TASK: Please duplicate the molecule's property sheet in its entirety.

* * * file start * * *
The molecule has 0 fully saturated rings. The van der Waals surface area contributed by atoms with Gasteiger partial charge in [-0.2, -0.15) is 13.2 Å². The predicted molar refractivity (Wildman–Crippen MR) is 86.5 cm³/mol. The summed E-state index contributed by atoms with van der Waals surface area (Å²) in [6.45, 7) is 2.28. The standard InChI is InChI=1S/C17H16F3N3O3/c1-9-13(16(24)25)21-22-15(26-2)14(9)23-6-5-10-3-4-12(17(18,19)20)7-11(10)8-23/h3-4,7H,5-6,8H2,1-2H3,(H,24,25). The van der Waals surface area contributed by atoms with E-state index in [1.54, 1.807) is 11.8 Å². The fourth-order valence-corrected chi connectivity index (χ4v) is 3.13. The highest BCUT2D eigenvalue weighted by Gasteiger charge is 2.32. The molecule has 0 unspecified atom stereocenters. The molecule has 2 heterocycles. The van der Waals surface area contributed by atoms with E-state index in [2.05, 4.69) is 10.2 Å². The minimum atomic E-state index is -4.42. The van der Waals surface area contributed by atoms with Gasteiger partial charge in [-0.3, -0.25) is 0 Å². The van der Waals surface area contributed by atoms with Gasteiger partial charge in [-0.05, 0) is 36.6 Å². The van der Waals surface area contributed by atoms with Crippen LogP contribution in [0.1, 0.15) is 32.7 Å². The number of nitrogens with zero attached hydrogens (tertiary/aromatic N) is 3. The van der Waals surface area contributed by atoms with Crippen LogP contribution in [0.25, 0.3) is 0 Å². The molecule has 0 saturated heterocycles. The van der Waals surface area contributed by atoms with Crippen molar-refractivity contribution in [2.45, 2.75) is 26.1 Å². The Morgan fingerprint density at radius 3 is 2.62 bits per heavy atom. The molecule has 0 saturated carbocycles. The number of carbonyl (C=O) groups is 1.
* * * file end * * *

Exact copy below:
The molecule has 0 fully saturated rings. The van der Waals surface area contributed by atoms with Gasteiger partial charge in [-0.2, -0.15) is 13.2 Å². The predicted molar refractivity (Wildman–Crippen MR) is 86.5 cm³/mol. The summed E-state index contributed by atoms with van der Waals surface area (Å²) in [6.45, 7) is 2.28. The standard InChI is InChI=1S/C17H16F3N3O3/c1-9-13(16(24)25)21-22-15(26-2)14(9)23-6-5-10-3-4-12(17(18,19)20)7-11(10)8-23/h3-4,7H,5-6,8H2,1-2H3,(H,24,25). The van der Waals surface area contributed by atoms with E-state index in [1.54, 1.807) is 11.8 Å². The fourth-order valence-corrected chi connectivity index (χ4v) is 3.13. The highest BCUT2D eigenvalue weighted by Gasteiger charge is 2.32. The molecule has 0 unspecified atom stereocenters. The molecule has 2 heterocycles. The van der Waals surface area contributed by atoms with E-state index in [2.05, 4.69) is 10.2 Å². The minimum atomic E-state index is -4.42. The van der Waals surface area contributed by atoms with Gasteiger partial charge in [-0.3, -0.25) is 0 Å². The van der Waals surface area contributed by atoms with Gasteiger partial charge in [-0.05, 0) is 36.6 Å². The van der Waals surface area contributed by atoms with Crippen LogP contribution in [0.1, 0.15) is 32.7 Å². The number of nitrogens with zero attached hydrogens (tertiary/aromatic N) is 3. The van der Waals surface area contributed by atoms with Crippen LogP contribution in [0.25, 0.3) is 0 Å². The molecule has 0 saturated heterocycles. The van der Waals surface area contributed by atoms with Crippen molar-refractivity contribution in [2.45, 2.75) is 26.1 Å². The Morgan fingerprint density at radius 3 is 2.62 bits per heavy atom. The molecule has 0 saturated carbocycles. The number of carbonyl (C=O) groups is 1.